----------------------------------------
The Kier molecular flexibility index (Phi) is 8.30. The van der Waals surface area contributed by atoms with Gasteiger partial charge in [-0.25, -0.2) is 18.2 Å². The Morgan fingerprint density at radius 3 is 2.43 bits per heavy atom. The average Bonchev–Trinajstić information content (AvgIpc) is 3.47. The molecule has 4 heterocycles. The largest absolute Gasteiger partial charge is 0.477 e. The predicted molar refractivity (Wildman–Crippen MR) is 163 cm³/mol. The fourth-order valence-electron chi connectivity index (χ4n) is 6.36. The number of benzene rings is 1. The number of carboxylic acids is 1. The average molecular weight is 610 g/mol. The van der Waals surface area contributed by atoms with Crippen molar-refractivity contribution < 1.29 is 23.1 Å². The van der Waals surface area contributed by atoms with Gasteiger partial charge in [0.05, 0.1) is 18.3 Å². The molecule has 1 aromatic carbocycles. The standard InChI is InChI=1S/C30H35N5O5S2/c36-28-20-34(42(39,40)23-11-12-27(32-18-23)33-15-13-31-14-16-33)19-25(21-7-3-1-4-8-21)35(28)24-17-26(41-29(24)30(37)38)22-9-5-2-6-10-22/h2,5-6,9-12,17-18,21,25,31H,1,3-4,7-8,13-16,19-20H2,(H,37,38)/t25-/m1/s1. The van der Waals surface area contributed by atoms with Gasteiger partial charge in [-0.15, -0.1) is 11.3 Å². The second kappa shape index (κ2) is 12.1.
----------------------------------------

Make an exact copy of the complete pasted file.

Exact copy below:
The Kier molecular flexibility index (Phi) is 8.30. The van der Waals surface area contributed by atoms with Gasteiger partial charge in [-0.25, -0.2) is 18.2 Å². The Morgan fingerprint density at radius 3 is 2.43 bits per heavy atom. The average Bonchev–Trinajstić information content (AvgIpc) is 3.47. The molecule has 4 heterocycles. The largest absolute Gasteiger partial charge is 0.477 e. The predicted molar refractivity (Wildman–Crippen MR) is 163 cm³/mol. The fourth-order valence-electron chi connectivity index (χ4n) is 6.36. The number of benzene rings is 1. The number of carboxylic acids is 1. The average molecular weight is 610 g/mol. The van der Waals surface area contributed by atoms with Crippen molar-refractivity contribution < 1.29 is 23.1 Å². The van der Waals surface area contributed by atoms with Gasteiger partial charge in [0.05, 0.1) is 18.3 Å². The molecule has 1 aromatic carbocycles. The standard InChI is InChI=1S/C30H35N5O5S2/c36-28-20-34(42(39,40)23-11-12-27(32-18-23)33-15-13-31-14-16-33)19-25(21-7-3-1-4-8-21)35(28)24-17-26(41-29(24)30(37)38)22-9-5-2-6-10-22/h2,5-6,9-12,17-18,21,25,31H,1,3-4,7-8,13-16,19-20H2,(H,37,38)/t25-/m1/s1. The van der Waals surface area contributed by atoms with Gasteiger partial charge in [-0.15, -0.1) is 11.3 Å². The second kappa shape index (κ2) is 12.1.